This story was my attempt to fit every cliche I could think of into one short story.

Thing a Week 12: Shadows. March 21st 2012 in Dark Fiction. I opened my eyes abruptly to see shadows running away. A second sooner and I would have seen them, surely, but I was too late! Feigning tranq...
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Aliana was taken in by a blacksmith when she was found outside the village. Over the years, she's worked as his apprentice to repay him.

However, in order to forge the best sword, you must know how to use one. And when Aliana is training, she realizes she's a lot better than anyone thought.
Thing a Week 8: You're Dead. February 23rd 2012 in Fantasy. “Hey, you–Girl! What are you doing out here? Aliana hastily spun around in time to see a large man jumping back from the reach of her sw...
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Thing a Week 6: Lords & Liveliness

The afternoon light intruded in Lord Chamberlain’s parlour through the clear windows, sparing no nook nor cranny in the room of the warmth the bright, February sun provided. A breeze gently touched the window, whispering a plea to be let in; while it had dropped below freezing outside, a toasty flame flickered and danced inside the Lord’s Hearth.

Enjoying the heated company, two younger gentlemen sat side-by-side at a mahogany table normally used to feast with large companies. The taller of the two, Lord Chamberlain himself, was focusing his entire attention at the box sitting in front of him. Similarly, Lord Rupert Callaghan was preoccupied with an identical box just within his reach.

“It’s quite the wonder,” Chamberlain boasted with a smile, “my feat. I do say you’ll have quite a difficulty besting me.”

Rupert quickly glanced over and scoffed: friendly, but competitive. “You say that like I’ve not bested you many a time before, old pal. It’s not uncommon for a younger man such as myself to exceed the skills of his elder.”

“Elder!” Chamberlain roared. “You’re not but three years younger than me, you old fool!”

“Yes, but they’ve made quite the difference in appearance, have they not?”

Both men smiled. It’d been many years since they’d met; far too many for either of them to remember. In fact, it was in this very room, when the Lord Callaghan was first introduced to His Company. They’d bonded over witty discourse over the years, and it never grew tiresome. Even in their old age, they participated in the younger generation’s back-and-forths from time to time.

“I’ve never understood your obsession with looks, Rupert, but I’ll surrender my retort on that remark.” With a smile, he added: “It’s a splendid feeling to win every once in a while, isn’t it?”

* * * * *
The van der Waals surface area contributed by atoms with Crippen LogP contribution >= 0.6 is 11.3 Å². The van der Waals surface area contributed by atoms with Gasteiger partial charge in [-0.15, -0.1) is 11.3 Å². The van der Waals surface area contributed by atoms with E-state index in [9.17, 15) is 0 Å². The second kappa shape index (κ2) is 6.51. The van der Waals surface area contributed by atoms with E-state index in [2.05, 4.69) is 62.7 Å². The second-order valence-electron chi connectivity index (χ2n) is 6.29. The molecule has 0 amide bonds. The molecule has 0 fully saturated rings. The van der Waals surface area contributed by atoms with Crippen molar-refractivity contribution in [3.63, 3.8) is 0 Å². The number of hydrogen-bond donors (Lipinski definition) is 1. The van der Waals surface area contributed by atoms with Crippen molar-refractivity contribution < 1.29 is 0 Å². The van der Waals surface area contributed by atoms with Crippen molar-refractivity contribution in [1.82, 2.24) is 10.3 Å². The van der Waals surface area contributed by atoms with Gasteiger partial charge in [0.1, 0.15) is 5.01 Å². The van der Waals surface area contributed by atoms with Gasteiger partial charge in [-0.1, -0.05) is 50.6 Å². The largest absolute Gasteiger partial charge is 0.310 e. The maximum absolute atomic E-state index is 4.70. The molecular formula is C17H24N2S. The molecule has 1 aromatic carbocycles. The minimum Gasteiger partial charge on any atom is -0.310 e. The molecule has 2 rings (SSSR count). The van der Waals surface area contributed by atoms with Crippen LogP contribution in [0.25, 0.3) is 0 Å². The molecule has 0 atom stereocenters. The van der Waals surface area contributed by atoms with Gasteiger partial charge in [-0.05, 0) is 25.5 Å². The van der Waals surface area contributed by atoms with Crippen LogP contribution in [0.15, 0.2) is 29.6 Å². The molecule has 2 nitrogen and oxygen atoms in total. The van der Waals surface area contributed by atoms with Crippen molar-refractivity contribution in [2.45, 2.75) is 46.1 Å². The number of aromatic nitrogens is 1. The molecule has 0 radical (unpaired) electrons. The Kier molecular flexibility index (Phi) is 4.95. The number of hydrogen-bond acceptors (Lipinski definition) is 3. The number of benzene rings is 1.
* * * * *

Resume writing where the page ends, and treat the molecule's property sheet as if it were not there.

Callaghan didn’t respond. He was focused on the box again, and his friend took notice. After a bout of heckling, Chamberlain fell silent.

“Look,” Callaghan cheered, “I’ve done it! The spot is mine; good luck taking it back!”

Intent on keeping his high score, Chamberlain quickly returned to his own box and plotted the perfect trajectory for his first bird.

“Oh no,” Callaghan whispered, “that won’t do at all. That angle is all wrong!”

Chamberlain released pressure on the box, launching the digital bird into a stack of wood, toppling it and destroying everything underneath.

“One pig down, friend. That angle was perfect.”

He lined up for another shot, and Callaghan retorted: “Beginner’s luck!”

Another perfect shot. The word LOADING… flashed across the box before it was quickly replaced by a steadily increasing number.

“Impossible,” Rupert exclaimed. “On your first try? I’ve never seen a score so high!”

Smiling, Chamberlain pushed his box away and looked at his friend.

“I win again,” he said, “but we get a new bird in the next level, so maybe you’ll beat me.”

Lord Callaghan pushed his friend’s box back towards him and responded, “You’re on.”
The afternoon light intruded in Lord Chamberlain's parlour through the clear windows, sparing no nook nor cranny in the room of the warmth the bright, February sun provided. A breeze gently touche...
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Even if you don't grab the top place (and the prize), you may find your characters making a cameo in future stories. So feel free to name them after yourself, resemble your friends, or make fun of your enemies!
Andrew Brown (drusepth) originally shared:
Win $20 for submitting a character to one of my Thing a Week stories!
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Thing a Week 2: Artist's Remorse

“Gem,” Lars pleaded, “look at me.”

The girl had grown thin and frail over the past two years without ever seeing a real sun. The synthetic paradise she had created the night after meeting the Giver had remained exactly how she’d designed it, and not a bird or fawn had aged. The sun that filtered through high above was nothing but a piece of art, and yet it provided the warmth and light Lars and Gem had needed to survive so long.

Lars set the bowl he had brought in front of the girl, who was hunched over on top of a large, flat stone, and then inched it closer. “I brought you some chowder. Your favorite, I promise. You need to eat.”

Gem looked up and her hair fell in front of her face. Behind it, dark-rimmed eyes stared blankly forward, as if all life had been drained away. She made no effort to clear her face, and recoiled abruptly when Lars did. He hung his head, and looked at the chowder.

“Gem,” he begged. “For me?”

Slowly, she stretched a skeletal hand forward and lifted a spoonful of chowder from the bowl. He examined it, as if deciding whether or not the effort of eating would be worth it, but finally decided to try it.